Before Jesus was born, salvation was granted to all that believed in Yahweh (the one true God), looked forward to the coming of the Messiah, and obeyed the Covenant at Sinai (Law). Jews worshiped the same God (Father) as Christians worship. The end of Revelation (22-14) states it is possible to be saved by keeping the Law. However, to abide by its every letter was extremely difficult. By the time of Moses, and after people had been in slavery under Egypt and thereby under influence of the Egyptian pagan religion, their memory had been somewhat corrupted and diluted. That’s what motivated Moses to write the first five books of the Bible so his people would not be confused. 

Jesus was a practicing Jew, and abided by and taught the Law of Holy Scripture. But it is important to note the Law of Moses (Civil and Ceremonial), and the Law of God (Moral), are not the same. 

Ceremonial laws of Moses were the temporary Laws of the Old Testament and regulated the priesthood, sacrifices, rituals, meat and drink offerings, all of which foreshadowed the cross. Since no human was capable of not breaking at least a portion of the directive, for salvation purposes, devout Jews also needed to sacrifice choice animals as atonement for their sins. Priests could not enter the Holy of Holies without first performing blood sacrifices. The problem was that a shadow overlooked their sacrifices, therefore, they never knew how much sacrifice was necessary because salvation was not assured under the Old Testament Law. That is the spiritual reason they longed for the Messiah, to complete their sacrifices once and for all. There was a material cost to Jews for sacrificing choice animals, therefore, Jesus is said to have "paid the price" for us. When Galatians 3:19 was added, till the seed should come," (referring to Christ the Messiah), and when the Fruit of Jesus came, the shadows disappeared forever.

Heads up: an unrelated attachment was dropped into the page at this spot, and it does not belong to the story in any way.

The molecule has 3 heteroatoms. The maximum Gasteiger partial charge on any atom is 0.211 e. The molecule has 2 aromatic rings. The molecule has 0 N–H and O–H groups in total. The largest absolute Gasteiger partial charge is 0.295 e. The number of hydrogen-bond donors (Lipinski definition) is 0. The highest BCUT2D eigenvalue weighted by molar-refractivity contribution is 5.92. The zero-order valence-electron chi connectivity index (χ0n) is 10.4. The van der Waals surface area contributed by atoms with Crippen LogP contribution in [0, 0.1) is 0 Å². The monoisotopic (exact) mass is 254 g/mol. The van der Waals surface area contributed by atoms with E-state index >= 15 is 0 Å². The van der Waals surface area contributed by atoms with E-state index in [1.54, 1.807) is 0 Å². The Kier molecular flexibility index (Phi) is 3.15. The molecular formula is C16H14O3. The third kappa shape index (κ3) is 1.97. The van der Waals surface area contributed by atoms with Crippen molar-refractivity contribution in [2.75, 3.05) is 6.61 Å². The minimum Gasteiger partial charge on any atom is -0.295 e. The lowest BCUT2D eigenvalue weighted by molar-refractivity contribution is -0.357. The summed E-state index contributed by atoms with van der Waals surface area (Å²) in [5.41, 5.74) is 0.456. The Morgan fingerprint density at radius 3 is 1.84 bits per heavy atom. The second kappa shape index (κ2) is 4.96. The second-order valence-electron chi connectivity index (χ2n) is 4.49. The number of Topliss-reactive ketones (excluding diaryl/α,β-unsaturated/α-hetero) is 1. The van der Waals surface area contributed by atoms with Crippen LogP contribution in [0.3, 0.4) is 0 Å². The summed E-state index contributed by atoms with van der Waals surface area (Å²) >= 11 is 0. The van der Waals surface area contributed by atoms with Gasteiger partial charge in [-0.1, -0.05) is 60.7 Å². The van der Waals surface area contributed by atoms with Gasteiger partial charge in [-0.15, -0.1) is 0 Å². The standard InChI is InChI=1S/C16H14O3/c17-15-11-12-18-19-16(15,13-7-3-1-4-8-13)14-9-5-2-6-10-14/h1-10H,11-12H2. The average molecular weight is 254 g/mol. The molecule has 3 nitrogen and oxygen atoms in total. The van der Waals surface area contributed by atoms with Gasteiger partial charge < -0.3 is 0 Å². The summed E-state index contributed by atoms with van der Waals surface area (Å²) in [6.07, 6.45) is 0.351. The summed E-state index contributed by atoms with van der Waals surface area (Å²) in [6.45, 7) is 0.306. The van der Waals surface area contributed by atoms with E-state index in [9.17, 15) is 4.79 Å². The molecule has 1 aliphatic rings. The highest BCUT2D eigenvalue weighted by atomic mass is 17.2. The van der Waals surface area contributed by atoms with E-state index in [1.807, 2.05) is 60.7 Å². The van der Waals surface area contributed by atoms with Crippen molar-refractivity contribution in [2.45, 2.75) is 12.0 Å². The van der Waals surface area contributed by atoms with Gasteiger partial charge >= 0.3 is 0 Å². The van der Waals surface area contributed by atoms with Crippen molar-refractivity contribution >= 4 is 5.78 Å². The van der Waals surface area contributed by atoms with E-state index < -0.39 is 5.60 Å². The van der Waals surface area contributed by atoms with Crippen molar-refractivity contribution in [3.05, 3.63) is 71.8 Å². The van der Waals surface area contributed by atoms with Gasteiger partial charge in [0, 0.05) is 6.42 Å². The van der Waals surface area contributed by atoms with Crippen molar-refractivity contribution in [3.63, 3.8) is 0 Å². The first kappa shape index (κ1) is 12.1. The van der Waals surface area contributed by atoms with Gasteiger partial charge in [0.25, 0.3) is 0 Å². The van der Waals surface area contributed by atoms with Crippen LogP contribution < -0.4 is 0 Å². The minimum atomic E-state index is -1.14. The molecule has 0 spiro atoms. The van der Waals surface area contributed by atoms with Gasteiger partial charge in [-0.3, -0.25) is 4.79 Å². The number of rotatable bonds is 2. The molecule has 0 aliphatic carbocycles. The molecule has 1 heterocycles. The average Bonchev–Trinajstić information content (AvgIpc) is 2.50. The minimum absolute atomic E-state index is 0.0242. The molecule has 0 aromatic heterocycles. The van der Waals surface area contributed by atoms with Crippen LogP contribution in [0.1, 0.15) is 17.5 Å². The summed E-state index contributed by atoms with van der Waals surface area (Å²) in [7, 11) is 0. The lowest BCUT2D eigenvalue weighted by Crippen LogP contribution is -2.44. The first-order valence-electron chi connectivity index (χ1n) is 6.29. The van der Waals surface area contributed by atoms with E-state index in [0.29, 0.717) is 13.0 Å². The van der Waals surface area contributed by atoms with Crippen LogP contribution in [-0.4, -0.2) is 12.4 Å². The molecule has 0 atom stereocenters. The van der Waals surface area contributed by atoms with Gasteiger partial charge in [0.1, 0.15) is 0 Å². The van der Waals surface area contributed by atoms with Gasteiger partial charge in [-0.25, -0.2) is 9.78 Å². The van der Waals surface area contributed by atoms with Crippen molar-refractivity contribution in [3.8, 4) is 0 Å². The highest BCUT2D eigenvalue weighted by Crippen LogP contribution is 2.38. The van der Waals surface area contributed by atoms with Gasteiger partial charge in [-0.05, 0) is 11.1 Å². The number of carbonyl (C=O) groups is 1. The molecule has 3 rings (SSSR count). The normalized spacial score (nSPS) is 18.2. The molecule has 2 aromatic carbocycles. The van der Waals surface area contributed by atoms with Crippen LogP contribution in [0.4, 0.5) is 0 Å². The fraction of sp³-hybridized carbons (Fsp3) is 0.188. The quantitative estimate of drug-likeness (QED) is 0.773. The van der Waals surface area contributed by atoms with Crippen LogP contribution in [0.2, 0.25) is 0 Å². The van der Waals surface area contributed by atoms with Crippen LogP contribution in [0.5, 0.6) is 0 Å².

It is very important to note the birth, death, and resurrection of Jesus did not replace God (Father) with Jesus (Son) as our all encompassing means for salvation, nor did it abolish the Moral Law of God! Although the Messiah, as foretold through prophets, abolished various personal Jewish customs, statutes, ordinances, legalistic rituals, observances, and blood sacrifices, lying is still lying, murder is still murder, stealing is still stealing, adultery is still adultery, and sin is still sin, including the acts of abortion, sodomy, and a host of other offences. What was sin in the past is sin now. "Think not that I came to destroy the Law" (Matt 5:17). Romans 8:3 states, "God destroyed sin’s control over us by giving his Son as a sacrifice for our sins." Jesus is now the sacrificial "lamb of God that takes away the sins of the world" (John 1:29). As a result, Christians no longer bring a sacrifice to church or celebrate Passover due to the fact that the sacrifice has already been made. The Ten Commandments (God’s Law) "stand fast for ever and ever" (Psalm 111:8). Anyone that claims Christ abolished His Father’s Commandments is completely mistaken!